Have you ever found yourself mindlessly worrying about things you can’t control? I am a bit of a drama queen, and my thoughts can take over if I’m not careful. “I hope the kids are OK at school.” “I wonder if it’s going to rain during our vacation?” “Who is going to win the election?” Sometimes self-care means to stop worrying about the things you can’t change.
This week, I found myself worrying about something that I have no control over. The thought was always in the back of my mind, waiting for an opportunity to distract me from whatever I was doing at the moment. In fact, I obsessed over it so much during the day, that I even had a dream about it when I went to sleep last night.
After days of obsessing over the situation, it still didn’t change. My worrying didn’t change anything, and it never does. All I did was waste time, energy, and mind space concerning myself with it. After all, there was nothing I could do to fix the situation, so why was I obsessing over it?
Created to be nurturers, women want everyone and everything to OK. We can’t help it, but our motherly DNA is programmed for us to care. Although it is admirable to have concern for others, many of us make the mistake of taking on too much at one time. Other people’s problems become our problems, causing us to worry about the things and people we love the most.
There is a fine line between “caring” and “obsessing over”. If you find yourself worrying about things you can’t change, it may be time to re-evaluate your daily habits. So many of us try to be “Superwoman” and end up stressed out and mentally exhausted.
For many years, I worried too much about someone in my life. I would stay up late thinking about them, worrying and praying, hoping their situation would get better. But things never changed. I wasted energy staying up late worrying about the other person’s problems, while the person I was worried about was across town getting the best sleep of their life. If you want to stop worrying about things you can’t control, you have to learn to protect your peace.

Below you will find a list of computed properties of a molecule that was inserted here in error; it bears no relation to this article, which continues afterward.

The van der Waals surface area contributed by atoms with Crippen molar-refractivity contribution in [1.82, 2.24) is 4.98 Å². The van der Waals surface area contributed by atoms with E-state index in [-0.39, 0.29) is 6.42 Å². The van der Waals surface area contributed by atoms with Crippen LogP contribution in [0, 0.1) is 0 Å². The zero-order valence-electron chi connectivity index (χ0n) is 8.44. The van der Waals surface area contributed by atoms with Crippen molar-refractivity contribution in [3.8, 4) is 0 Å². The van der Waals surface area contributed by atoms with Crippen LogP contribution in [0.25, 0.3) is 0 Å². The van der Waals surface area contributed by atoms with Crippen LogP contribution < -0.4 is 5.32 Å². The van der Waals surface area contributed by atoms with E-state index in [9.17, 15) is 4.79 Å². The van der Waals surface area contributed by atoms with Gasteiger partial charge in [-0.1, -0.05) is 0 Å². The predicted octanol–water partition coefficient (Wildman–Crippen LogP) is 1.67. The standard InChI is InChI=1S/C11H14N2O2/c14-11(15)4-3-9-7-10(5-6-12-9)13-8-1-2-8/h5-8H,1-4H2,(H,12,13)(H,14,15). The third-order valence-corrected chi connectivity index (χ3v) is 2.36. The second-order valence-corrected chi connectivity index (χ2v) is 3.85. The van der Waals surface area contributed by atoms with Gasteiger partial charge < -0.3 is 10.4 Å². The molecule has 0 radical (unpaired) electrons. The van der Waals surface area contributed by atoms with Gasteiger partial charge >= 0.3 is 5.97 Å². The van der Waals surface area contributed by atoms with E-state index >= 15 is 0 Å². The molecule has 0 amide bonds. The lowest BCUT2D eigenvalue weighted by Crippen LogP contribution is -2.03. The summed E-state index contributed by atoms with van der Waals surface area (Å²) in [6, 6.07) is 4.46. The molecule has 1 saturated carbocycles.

Why are we constantly worrying about things we can’t change? You may have convinced yourself that if you worry about a problem long enough, you’ll find a solution. Maybe you are convinced that the more you worry about it the more you care. If you are a solution-oriented problem solver, it’s tough to break the habit of worry because you always want to fix it. Trust me, I’ve been there. Despite what you have told yourself, please understand that worrying is the problem, not a solution. When you worry you aren’t helping anyone. You are actually hurting yourself from the inside out.
If you find yourself always worrying about things you can’t change, chances are you looking at yourself or the world in a distorted way. If you always feel that things will turn out badly or immediately jump to worst-case scenarios, it’s time to change the way you think. These types of thoughts, are called cognitive distortions and will cause you to worry more.
Over time, constant worrying and negative thinking will take a toll on your emotional and physical health. Worrying about things you can’t change can drain your emotional strength and make it difficult to concentrate at work, school, or on simple daily tasks.
Worry and stress have been proven to cause physical health issues such as insomnia, headaches, stomach problems, and muscle tension. For a long time, I thought I had insomnia and other sleep problems. Problem was, I was too stressed out to function. When I stopped obsessing over things and I couldn’t control, my headaches stopped and I started to sleep better at night.